When you think of deadly gases that can be present in homes at toxic levels, you likely think of natural gas and carbon monoxide. Both of these gases can wreak havoc and cause death in a short amount of time. Radon is an odorless, colorless gas that can also have deadly consequences if it is not detected and mitigated in a timely manner. The most extreme consequence is that it can cause lung cancer. The following are things that every existing or future homeowner should know about radon.
How Radon Enters Homes
Radon is found in rocks and soil. This gas can enter homes through cracks, drains, construction joints, sump pumps, loose pipes, and crawlspaces. Every household will have some levels of radon, but elevated levels are of major concern.
You should have your home routinely tested for radon. This is because you may have low levels for a few years, but they could elevate. The test is simple. It involves leaving testing devices in homes for a set number of days. The tests are then retrieved and tested in a lab or by a radon mitigation professional. The test results can be made available as soon as the same day depending on the method of testing. Do not make the mistake of thinking that your home is not at risk for high radon levels simply because you have neighbors who have low levels. Some people make this erroneous assumption on the basis that their homes are located in close proximity to their neighbors.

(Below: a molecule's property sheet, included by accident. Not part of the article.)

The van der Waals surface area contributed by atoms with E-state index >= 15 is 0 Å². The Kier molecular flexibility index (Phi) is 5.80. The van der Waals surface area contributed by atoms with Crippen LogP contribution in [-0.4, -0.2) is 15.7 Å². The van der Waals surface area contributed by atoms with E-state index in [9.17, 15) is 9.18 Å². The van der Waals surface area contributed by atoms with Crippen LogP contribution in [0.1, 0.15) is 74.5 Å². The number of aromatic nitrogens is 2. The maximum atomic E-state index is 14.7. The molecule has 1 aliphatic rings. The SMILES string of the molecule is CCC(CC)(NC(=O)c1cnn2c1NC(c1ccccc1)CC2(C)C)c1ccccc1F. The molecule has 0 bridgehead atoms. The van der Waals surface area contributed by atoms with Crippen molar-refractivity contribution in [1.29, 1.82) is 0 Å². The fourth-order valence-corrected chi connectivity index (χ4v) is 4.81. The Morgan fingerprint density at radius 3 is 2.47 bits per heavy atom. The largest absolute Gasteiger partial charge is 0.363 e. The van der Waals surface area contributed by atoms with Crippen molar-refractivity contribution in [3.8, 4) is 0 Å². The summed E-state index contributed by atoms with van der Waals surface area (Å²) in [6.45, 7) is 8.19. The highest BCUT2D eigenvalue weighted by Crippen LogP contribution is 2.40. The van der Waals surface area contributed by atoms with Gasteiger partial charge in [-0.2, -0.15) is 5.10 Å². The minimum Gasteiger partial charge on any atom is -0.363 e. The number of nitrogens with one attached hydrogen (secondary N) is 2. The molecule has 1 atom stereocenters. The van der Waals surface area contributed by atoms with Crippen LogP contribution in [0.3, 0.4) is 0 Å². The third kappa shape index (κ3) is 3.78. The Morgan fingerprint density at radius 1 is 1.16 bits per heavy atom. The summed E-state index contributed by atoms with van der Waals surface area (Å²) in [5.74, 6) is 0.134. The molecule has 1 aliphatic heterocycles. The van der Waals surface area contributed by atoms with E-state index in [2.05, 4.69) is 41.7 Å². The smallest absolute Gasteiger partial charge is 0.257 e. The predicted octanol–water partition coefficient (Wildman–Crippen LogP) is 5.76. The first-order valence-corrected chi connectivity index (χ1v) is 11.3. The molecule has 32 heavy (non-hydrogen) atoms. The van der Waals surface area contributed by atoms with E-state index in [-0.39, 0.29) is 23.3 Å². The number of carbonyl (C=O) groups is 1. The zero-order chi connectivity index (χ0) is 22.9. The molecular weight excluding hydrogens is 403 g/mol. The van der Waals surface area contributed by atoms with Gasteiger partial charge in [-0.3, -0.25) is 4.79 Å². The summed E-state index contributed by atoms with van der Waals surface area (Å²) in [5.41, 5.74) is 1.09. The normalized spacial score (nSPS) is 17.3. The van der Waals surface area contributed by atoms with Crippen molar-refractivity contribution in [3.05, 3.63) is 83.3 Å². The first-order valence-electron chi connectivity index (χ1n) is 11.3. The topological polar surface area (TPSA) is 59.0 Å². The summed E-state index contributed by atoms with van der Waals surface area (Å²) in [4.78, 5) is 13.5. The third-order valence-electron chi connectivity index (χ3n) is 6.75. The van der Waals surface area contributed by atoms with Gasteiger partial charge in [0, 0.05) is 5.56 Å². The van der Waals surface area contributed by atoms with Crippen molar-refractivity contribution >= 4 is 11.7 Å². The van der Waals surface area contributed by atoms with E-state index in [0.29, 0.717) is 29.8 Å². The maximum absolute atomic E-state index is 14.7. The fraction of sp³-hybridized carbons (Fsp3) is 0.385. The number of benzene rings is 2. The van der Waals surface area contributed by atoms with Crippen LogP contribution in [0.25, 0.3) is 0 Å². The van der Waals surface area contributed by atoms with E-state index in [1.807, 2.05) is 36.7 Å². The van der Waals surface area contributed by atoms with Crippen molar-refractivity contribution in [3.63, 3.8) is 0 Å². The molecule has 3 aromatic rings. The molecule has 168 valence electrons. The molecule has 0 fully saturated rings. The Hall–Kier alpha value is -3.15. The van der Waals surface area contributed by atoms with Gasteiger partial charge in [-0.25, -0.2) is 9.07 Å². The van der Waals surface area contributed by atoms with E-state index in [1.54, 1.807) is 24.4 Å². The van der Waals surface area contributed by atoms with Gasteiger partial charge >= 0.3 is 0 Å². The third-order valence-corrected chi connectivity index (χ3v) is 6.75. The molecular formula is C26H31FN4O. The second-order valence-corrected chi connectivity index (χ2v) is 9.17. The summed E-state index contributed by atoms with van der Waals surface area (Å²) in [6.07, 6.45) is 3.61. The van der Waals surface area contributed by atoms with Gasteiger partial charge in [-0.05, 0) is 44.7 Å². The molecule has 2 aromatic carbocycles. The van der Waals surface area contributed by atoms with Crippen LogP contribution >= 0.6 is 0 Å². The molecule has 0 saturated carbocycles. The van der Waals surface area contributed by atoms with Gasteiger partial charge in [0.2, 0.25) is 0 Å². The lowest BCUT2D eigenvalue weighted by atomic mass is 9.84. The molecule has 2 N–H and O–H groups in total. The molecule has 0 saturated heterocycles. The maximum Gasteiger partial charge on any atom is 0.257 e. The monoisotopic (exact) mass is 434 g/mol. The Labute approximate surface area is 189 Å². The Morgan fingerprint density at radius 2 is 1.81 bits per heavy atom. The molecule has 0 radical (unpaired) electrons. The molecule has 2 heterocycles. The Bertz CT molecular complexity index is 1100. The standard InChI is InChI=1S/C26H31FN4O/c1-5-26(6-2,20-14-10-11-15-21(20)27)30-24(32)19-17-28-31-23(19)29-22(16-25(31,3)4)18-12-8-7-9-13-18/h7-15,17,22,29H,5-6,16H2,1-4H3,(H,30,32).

Radon Mitigation System or Plan
If elevated levels are detected, you will need to consider a radon mitigation plan for the safety of your family. This usually involves installing a radon mitigation system. The system is designed to filtrate radon out of properties. The layout of your home will determine the best type of radon mitigation system for your property. You cannot expect radon to exit your home by using do-it-yourself methods such as leaving windows up or using exhaust fans.
Unfortunately, some homeowners are not familiar with radon, and they do not know to have their homes tested. Some individuals who have heard of radon may mistakenly think that testing for the gas is part of home inspections, but in many cases, it is not. Therefore, if you buy a home and discover later that it has high levels of radon, the cost of the radon mitigation system will likely be yours to bear. Contact a company like Great Plains Radon to learn more.